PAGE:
Sunday, April 17, 2011

DIY: Ana Zins' HEAD OVER SPURS IN LOVE proves an alternately perky/jerky rom-com

How you find distribution for a relatively standard romantic comedy without any "names" attached?  That's the problem facing filmmaker Ana Zins and her new movie HEAD OVER SPURS IN LOVE.  If you find that title a bit much -- not really all that funny or germane to much that we see in the film, which is based mostly in Texas with a family/business named Spur, but so what? -- you should know that it reflects the movie all too well. This is a typical romantic comedy in which the meant-for-each-other lovers are kept apart for the entire film due to barely-believable plot machinations and character flaws, none of which finally matter because, well, love conquers all. Shot in 21 days (18 in L.A. and three in Texas) on an under-one-million budget, with the director, Ms Zins doing triple duty as producer and co-writer (with Sheryl Umayam), the movie is not a bad example of rom-com. In fact, it's a perfectly OK genre time-waster -- but one that offers little that's novel or original and that might induce unusual word-of-mouth.

Compare this with one of my favorites in this genre -- Seven Girlfriends -- and you'll see exactly what I mean.  That one has a great premise and script, terrific performances, and solid follow-through. Even then, and with a bunch of "names" in the cast, it never found theatrical distribution here in the US and had to rely on cable broadcasts to build its audience.

Ms Zins, shown at right, has certainly used her budget to good effect. Every dollar shows. And she has cast the film well, with an eye toward good chemistry between the actors, as you'll read in her intelligent and thoughtful explana-tion, below. Her actors -- from left to right, as shown the poster above: Leena Huff, Daniel Bonjour, Jen Lilley and Jesse Wayne Johnson (son of Don Johnson and Patti D'Arbanville) -- are all good-looking, appealing performers who can act, so there's no problem there. It's what they are given to say and do that makes the movie less than it might have been. The dialog is prosaic at best and seldom rises above that. The worst example is the speech Mr Bonjour must give from the podium at the pre-wedding dinner. It's meant to be embarrassing, and it is -- but it's also not funny or very believable. And it goes on and on.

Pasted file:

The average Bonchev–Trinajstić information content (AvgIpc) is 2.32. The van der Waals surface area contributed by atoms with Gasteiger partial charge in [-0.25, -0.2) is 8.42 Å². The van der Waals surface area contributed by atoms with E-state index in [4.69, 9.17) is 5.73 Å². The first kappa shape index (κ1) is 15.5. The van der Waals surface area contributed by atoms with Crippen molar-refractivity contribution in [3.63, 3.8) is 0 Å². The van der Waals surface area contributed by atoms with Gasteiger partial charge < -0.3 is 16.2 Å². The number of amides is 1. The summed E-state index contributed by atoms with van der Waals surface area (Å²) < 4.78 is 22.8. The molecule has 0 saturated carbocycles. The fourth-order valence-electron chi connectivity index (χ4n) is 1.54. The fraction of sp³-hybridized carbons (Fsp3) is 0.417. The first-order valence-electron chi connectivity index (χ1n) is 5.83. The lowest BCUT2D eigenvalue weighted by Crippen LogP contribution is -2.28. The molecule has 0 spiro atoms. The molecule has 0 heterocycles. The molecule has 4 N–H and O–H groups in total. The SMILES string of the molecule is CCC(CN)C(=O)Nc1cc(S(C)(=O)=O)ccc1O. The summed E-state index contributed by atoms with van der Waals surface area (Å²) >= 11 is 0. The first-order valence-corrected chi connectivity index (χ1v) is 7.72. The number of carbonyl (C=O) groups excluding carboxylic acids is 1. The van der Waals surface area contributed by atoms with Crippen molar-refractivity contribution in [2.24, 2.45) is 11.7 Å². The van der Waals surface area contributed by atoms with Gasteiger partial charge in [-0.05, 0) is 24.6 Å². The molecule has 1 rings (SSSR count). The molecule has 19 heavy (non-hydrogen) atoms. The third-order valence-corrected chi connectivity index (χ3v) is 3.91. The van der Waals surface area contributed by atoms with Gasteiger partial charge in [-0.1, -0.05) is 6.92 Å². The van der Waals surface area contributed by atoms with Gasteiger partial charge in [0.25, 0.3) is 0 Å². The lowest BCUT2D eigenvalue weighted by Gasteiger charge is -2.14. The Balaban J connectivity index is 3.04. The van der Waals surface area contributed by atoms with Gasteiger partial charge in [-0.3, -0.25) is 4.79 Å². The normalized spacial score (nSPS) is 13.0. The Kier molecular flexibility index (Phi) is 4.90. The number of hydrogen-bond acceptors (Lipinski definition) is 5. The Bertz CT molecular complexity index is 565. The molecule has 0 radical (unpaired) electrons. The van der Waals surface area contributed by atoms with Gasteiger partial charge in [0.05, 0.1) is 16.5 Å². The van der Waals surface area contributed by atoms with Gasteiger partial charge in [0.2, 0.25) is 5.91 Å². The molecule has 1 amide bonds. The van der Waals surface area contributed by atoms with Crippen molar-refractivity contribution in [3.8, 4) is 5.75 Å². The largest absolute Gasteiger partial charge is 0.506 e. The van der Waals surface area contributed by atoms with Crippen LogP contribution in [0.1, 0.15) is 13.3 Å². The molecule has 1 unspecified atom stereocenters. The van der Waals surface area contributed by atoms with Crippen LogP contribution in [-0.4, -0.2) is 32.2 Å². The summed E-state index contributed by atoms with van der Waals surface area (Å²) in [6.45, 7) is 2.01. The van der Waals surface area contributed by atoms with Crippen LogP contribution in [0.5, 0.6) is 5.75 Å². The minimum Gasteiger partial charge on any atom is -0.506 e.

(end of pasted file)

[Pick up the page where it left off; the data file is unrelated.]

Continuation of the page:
Visually, the film is generally unremarkable, as well, though there are a couple of very funny visual moments along the way. One of these involves waking up from a debauched night-before wearing Santa Claus attire, the other using a hotel porter in a very funny manner to gain access to a locked hotel room. The film could have used more of this sort of thing to add the necessary com to its rom. The romance is certainly there, thanks to Bonjour and Huff, who make a very appealing pair. Lilley and Johnson are less so, mostly thanks to her obnoxious character traits which go completely unremarked upon, not to mention unpunished (well, this is rom-com) and his being given a character who changes direction/
motivation/intention on a dime.

Around two-thirds of the way through, a new character is introduced, and for a few moments the movie seems to perk a bit: a different color palette is introduced, along with an actor (Hal Ozsan) with excess energy and a crazy accent. There's some been-there/done-that satire on Texas (guns, homophobia and Christianity) along the way and by the feel-good ending, if you've got a bone in your body that responds to romantic comedy, it will be reacting, mildly at least.

But how will you ever see this film so that your rom-com bones get the chance to react?  Head Over Spurs... was recently shown as part of the Los Angeles Women's International Film Festival at the end of March and, according to the director/producer, all involved are now waiting to learn if the film has been accepted in any other upcoming fests. I would think that chances for theatrical distribution remain slim, but there is always DVD, VOD and streaming possibilities.

After receiving the screener of the film (but before viewing it), I asked its director about her film's provenance and why she chose to use unknowns in the cast. Below is what she had to say:

When I chose to make this picture, I knew, based on my experience as a Screener for some of the top-tier festivals, that commercial-mainstream indie romantic comedies have a tougher time getting programmed, hence getting that crucial buzz needed to gain industry attention. Festivals tend to be drawn more toward avant-garde, counter cultural, dark films and documentaries. Which is great, but I was determined to stay true to my sensibilities as a filmmaker, and I love romantic comedies. I also knew casting unknowns for the leads was going to be an uphill battle when it came time to getting the film out into the market place. Distributors want movie stars, especially in romantic comedies. But for me, chemistry between the actors was key, and the more established talent wouldn’t even consider auditioning for an indie film unless we made them an offer up front, which could have been disastrous without the right chemistry. So, I was willing to take a chance on up and coming talent, and I’m confident my decision will pay off. Once people see the movie and these actors, I know they will love it.     .....Ana Zins

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